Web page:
A: The ballot box Maryland's eight incumbent members of the House of Representatives, six Democrats and two Republicans, easily won their party's primaries Tuesday with only Rep. Roy Dyson, the 1st District Democrat, overcoming a major threat.
Besides Dyson, who beat Del. Barbara O. Kreamer, D-Harfordfor the right to face Republican Wayne T. Gilchrest in November, the winners were: 2nd District -- Republican Rep. Helen D.
Bentley and Democrat Ronald P. Bowers. 3rd District -- Democratic Rep. Benjamin Cardin and Republican Frederic M. Parker. 4th District -- Democratic Rep. Tom McMillen and Republican Robert P. Duckworth. 5th District -- Democratic Rep. Steny Hoyer and Republican Lee F. Bruer. 6th District -- Democratic Rep. Beverly Byron and Republican Christopher Flates. 7th District -- Democratic Rep. Kweisi Mfume and Republican Kenneth Kondner. 8th District -- Republican Rep. Constance Morella and Democrat James Walker.
*Charles I. Ecker, a former associate superintendent of Howard County schools, was nominated by the Republican Party in Howard County to challenge Democratic County Executive Elizabeth Bobo in the general election. Ecker glided to a 2-1 margin of victory over Gilbert I. South. Bobo was unopposed in the Democratic primary.
*Del. Eileen M. Rehrmann, an eight-year veteran of the General Assembly, won the Democratic primary for Harford County executive, defeating her main Democratic opponent, Councilwoman Barbara A. Risacher. Rehrmann will square off against former Bel Air mayor Geoffrey R. Close in the general election.
*In Anne Arundel County, Democrat Theodore J. Sophocleus won his party's nod for county executive. He will face Republican Robert R. Neall in November.
*In the Maryland Senate, the primaries brought the apparent breakup of the anti-abortion filibuster bloc.
Wholesale prices soar
Wholesale prices shot up 1.3 percent in August, the biggest surge in seven months, the government said Friday. The government also reported that U.S. retail sales fell 0.6 percent in August.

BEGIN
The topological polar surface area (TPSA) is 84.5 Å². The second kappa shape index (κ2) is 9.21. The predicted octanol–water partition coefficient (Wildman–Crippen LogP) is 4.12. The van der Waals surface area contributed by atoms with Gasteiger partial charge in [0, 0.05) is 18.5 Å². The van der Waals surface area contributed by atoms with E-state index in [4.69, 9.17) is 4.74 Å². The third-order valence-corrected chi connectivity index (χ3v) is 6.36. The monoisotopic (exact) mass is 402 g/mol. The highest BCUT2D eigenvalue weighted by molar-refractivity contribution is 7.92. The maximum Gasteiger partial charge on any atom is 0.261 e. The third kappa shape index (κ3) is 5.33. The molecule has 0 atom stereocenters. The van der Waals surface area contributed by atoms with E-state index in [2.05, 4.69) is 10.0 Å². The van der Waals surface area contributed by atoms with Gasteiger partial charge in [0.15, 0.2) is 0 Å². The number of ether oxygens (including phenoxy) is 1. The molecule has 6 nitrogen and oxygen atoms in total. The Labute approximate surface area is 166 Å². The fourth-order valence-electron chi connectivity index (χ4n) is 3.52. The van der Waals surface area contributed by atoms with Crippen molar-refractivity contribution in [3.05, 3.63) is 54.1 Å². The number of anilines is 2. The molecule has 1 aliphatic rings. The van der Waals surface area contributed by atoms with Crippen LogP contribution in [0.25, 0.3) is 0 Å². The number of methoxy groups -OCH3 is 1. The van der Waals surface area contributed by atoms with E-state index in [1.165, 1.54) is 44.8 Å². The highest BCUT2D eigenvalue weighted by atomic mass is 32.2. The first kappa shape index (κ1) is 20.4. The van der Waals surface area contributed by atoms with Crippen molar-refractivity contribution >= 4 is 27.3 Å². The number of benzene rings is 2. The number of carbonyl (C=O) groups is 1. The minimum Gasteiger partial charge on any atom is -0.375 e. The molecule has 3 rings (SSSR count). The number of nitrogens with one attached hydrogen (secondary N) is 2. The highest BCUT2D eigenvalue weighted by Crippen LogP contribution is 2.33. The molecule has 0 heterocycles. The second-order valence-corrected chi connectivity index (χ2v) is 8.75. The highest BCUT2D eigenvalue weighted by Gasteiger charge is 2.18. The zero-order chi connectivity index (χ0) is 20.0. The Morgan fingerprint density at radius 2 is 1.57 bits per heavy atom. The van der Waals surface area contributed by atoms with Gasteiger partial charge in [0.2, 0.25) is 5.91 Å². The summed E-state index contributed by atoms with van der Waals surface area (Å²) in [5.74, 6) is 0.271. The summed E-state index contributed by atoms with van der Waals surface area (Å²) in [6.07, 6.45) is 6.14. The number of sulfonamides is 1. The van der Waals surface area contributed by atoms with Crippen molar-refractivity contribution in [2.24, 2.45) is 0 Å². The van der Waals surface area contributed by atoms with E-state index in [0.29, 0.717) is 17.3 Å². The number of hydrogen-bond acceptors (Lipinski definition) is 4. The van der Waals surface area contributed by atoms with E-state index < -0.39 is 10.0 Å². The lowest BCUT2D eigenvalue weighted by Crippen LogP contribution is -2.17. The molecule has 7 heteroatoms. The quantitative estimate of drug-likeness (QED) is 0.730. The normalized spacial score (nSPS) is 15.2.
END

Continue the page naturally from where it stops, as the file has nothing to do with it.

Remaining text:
In the Persian Gulf
France said Iraqi troops burst into the French diplomatic compound in Kuwait and took away four French citizens. The French Foreign Ministry in Paris said Iraqi troops entered the French ambassador's residence in Kuwait Friday, taking away three French nationals. The French government reacted Saturday by adding another 4,000 troops to its gulf forces.
*Iraq began rationing bread Saturday. According to the rationing system, each Iraqi will have access to 13.2 pounds of wheat flour each month, in the form of flour or bread. Rationing of sugar, rice, cooking oil, soap and detergent began in some neighborhoods earlier this month. Large lines have formed at bread shops since the U.N.-imposed economic embargo against Iraq and Kuwait in reaction to the Iraqi invasion of Kuwait Aug. 2. The United Nations set strict limits Thursday yesterday on food shipments to Iraq.
*Iran has agreed to give Iraq food and medicine in exchange for oil and cash, a well-informed source in Tehran said last week. Tehran has continued to deny such a deal exists. Meanwhile, the U.N. Security Council approved a compromise plan to allow limited humanitarian food shipments to Iraq.
*West Germany said Saturday it will provide $1.9 billion to assist the multinational campaign against Iraq. A day earlier, Japan said it will provide an additional $3 billion in aid.
*Secretary of State James A. Baker 3rd met Friday with Syrian President Hafez Assad, and Assad reportedly was likely to send 15,000 more troops to help defend Saudi Arabia. Syria already has about 3,000 soldiers in Saudi Arabia and 1,000 in the United Arab Emirates as part of the multinational force.
Hopkins to the rescue
Johns Hopkins University said Thursday it was pledging about $3.2 million to Peabody Institute's emergency fund-raising campaign so Peabody could qualify for $30 million in state support. The Hopkins move enabled the music school to meet a state-imposed Saturday deadline.
Three teen-agers convicted of raping and assaulting a woman jogging in New York's Central Park received maximum sentences Tuesday of five to 10 years in prison. Yusef Salaam and Antron McCray, both 16, and Raymond Santana, 15, were convicted Aug. 18.
The U.S. State Department confirmed last week that Liberian President Samuel Doe was killed last Monday. Rebel chief Prince Johnson named himself president, and Johnson's rival, Charles Taylor, called on Johnson to surrender. Johnson controls Monrovia, but Taylor's army has overrun much of the rest of Liberia.